One night not long ago, right before bedtime, my seven year old lost another tooth. She had gone at least six months without losing one, so it was a bit of an exciting event. Delighted by the thought of the Tooth Fairy bringing her a couple of dollars for her lost tooth, she could barely contain her excitement.
After a few minutes of proclaiming how excited she was, a moment of trepidation stopped her in her tracks. She looked at me and said “Oh no. This means I’m growing up, right?” I assured her that it is an indicator of getting older, and she quietly mentioned that she didn’t want to grow up. I thought that was an odd thing for her to say, as she usually talks about looking forward to doing things she can’t do now when she gets to be a teenager. But quickly the Tooth Fairy talk returned and off she went to bed.
“I don’t want to grow up.”
Fast forward to about 3:15 the next morning. I had gotten up to go to the restroom and all of a sudden as I was about to turn out the light and return to bed, my daughter rushes into the bathroom with tears streaming down her face. After a few minutes, through her giant tears, she was finally able to tell me what was wrong. “I don’t want to grow up. Because if I grow up it means you will die.”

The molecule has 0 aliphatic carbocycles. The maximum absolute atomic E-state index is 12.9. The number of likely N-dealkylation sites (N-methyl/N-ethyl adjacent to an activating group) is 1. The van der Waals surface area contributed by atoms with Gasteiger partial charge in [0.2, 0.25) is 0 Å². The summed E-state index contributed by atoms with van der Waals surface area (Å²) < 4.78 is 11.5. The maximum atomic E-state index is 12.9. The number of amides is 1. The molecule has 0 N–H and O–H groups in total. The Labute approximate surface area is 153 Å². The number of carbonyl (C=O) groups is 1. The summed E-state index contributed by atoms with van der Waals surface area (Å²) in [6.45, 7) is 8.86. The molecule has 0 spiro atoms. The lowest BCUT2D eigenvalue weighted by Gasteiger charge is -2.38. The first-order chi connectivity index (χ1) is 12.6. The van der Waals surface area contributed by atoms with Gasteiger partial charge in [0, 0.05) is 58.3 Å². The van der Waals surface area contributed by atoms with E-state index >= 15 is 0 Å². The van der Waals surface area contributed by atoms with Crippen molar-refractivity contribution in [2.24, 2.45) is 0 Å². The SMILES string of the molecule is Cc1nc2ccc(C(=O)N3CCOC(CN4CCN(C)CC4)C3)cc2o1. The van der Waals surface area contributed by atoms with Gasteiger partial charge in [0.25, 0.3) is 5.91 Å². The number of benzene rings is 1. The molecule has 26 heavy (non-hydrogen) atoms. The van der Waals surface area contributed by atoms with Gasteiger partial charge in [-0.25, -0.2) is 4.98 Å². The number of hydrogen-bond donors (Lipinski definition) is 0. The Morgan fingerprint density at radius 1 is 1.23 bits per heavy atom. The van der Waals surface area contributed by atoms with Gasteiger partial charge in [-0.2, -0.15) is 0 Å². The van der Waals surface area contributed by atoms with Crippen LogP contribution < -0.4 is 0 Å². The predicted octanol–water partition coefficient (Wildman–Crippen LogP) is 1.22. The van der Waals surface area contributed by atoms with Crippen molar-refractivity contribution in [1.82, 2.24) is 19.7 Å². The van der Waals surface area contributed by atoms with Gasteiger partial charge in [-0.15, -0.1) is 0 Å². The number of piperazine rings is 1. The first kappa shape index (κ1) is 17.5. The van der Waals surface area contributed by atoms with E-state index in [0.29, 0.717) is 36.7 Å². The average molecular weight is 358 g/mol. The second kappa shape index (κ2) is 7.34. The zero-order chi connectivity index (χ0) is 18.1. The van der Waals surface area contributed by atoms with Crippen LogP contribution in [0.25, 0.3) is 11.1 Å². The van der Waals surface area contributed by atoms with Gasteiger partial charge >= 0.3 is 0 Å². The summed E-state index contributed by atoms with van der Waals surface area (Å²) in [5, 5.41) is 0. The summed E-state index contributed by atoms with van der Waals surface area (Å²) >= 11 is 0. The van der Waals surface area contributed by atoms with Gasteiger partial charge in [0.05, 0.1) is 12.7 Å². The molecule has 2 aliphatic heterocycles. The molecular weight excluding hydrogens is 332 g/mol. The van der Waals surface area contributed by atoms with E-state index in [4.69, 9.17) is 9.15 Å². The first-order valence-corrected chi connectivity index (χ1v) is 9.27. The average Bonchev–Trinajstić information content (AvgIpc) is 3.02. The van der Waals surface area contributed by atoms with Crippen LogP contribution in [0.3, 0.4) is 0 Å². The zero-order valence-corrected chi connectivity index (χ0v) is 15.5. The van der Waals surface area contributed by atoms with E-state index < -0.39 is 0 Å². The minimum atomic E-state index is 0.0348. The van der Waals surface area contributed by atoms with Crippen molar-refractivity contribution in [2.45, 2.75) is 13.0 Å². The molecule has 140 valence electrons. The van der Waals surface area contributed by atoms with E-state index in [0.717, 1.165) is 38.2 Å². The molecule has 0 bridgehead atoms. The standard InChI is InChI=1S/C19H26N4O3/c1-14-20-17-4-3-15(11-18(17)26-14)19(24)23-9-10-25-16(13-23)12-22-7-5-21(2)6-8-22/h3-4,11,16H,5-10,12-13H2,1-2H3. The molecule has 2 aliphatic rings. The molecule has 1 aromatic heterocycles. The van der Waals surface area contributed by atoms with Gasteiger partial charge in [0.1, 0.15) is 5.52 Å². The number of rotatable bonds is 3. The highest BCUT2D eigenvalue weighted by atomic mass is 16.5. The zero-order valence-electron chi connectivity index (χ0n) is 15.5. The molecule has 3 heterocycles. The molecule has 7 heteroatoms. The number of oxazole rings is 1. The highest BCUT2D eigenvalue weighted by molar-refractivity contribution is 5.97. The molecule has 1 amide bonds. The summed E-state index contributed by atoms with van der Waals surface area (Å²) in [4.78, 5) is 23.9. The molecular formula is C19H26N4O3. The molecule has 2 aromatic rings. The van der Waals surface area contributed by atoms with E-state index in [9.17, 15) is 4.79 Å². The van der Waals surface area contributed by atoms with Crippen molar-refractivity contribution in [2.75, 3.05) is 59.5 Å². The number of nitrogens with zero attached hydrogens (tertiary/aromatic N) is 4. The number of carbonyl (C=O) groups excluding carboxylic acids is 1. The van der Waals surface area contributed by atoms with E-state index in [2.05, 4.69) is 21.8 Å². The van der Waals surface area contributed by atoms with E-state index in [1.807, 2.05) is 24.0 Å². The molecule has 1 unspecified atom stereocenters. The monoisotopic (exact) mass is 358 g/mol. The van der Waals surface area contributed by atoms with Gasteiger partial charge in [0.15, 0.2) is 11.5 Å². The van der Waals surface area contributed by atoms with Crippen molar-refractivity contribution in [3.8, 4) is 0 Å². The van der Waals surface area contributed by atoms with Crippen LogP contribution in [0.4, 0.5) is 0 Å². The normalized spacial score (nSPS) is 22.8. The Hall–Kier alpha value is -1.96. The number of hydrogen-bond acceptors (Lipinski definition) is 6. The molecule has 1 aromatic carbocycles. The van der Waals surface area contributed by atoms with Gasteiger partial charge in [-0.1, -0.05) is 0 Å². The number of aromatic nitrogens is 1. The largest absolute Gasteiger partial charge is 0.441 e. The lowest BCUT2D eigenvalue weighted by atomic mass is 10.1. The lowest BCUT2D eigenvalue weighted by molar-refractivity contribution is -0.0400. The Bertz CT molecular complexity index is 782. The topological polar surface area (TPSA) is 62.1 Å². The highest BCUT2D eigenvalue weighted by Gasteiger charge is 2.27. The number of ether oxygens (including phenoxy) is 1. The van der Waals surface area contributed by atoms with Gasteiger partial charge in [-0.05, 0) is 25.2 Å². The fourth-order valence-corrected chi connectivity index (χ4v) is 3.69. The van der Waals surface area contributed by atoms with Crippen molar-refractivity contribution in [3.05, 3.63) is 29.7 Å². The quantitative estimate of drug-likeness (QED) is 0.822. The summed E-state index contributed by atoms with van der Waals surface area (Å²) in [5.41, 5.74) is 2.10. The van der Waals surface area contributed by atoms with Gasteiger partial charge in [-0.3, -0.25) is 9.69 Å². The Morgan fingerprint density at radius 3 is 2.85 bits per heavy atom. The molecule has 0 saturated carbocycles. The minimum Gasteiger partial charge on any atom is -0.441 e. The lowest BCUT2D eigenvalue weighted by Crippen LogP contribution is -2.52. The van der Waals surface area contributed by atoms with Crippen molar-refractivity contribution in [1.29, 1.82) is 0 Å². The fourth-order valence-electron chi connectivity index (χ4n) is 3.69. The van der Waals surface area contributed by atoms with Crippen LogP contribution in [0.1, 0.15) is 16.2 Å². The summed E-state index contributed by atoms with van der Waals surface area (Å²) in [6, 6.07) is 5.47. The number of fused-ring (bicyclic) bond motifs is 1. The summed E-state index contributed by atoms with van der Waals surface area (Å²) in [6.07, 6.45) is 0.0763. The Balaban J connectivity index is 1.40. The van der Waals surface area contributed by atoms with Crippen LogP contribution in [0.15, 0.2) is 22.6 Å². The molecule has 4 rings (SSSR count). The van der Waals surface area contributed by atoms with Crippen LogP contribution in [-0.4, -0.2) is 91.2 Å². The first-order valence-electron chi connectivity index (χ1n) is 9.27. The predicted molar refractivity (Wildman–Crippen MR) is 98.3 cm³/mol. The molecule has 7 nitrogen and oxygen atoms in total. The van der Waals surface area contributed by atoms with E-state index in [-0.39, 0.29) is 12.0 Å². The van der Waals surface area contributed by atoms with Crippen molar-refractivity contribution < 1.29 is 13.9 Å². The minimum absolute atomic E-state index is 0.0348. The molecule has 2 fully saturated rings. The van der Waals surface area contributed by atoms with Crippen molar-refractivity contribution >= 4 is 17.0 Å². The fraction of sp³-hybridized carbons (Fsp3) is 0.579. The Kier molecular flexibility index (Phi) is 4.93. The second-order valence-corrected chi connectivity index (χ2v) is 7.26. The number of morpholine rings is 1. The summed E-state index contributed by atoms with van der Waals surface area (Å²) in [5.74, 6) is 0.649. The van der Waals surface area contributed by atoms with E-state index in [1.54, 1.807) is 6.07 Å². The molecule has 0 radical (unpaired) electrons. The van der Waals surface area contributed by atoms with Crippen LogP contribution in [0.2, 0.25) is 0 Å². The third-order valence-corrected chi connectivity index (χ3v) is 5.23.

I could practically feel my heart shatter into a million shards of glass onto the floor. Logically, I know that this probably stems from conversations we’ve had with her as well as conversations that she’s overheard about my own mother’s rapidly declining health. My initial thought was to reassure her that nothing is ever going to happen to me, but… I’m a realist. Instead, first, we talked about how old her Daddy and I both are and that we both still have our parents around and so she will likely have us both around for a very long time.
My job as her mother is to give her the skills to thrive.
I explained to her (as I have numerous times before) that my job as a mother is to teach her to be able to live on her own so that if for some reason I’m not there, I’ve given her the skills she needs to not only live but to thrive. And then finally, I made a promise. I promised her that I will do everything in my power to ensure that I’m around as long as possible for her. We talked about how that means eating healthy foods, exercising, and even continuing to learn and read to keep my brain sharp.
As I tucked her back into bed, I thought back to my pregnancy and how I had this incredible, innate, and automatic shift in the foods I chose to eat to nourish her as she grew in my womb. Now I know that I have to make that same shift again, but this time it’s to nourish her a little differently. After all, I made a promise.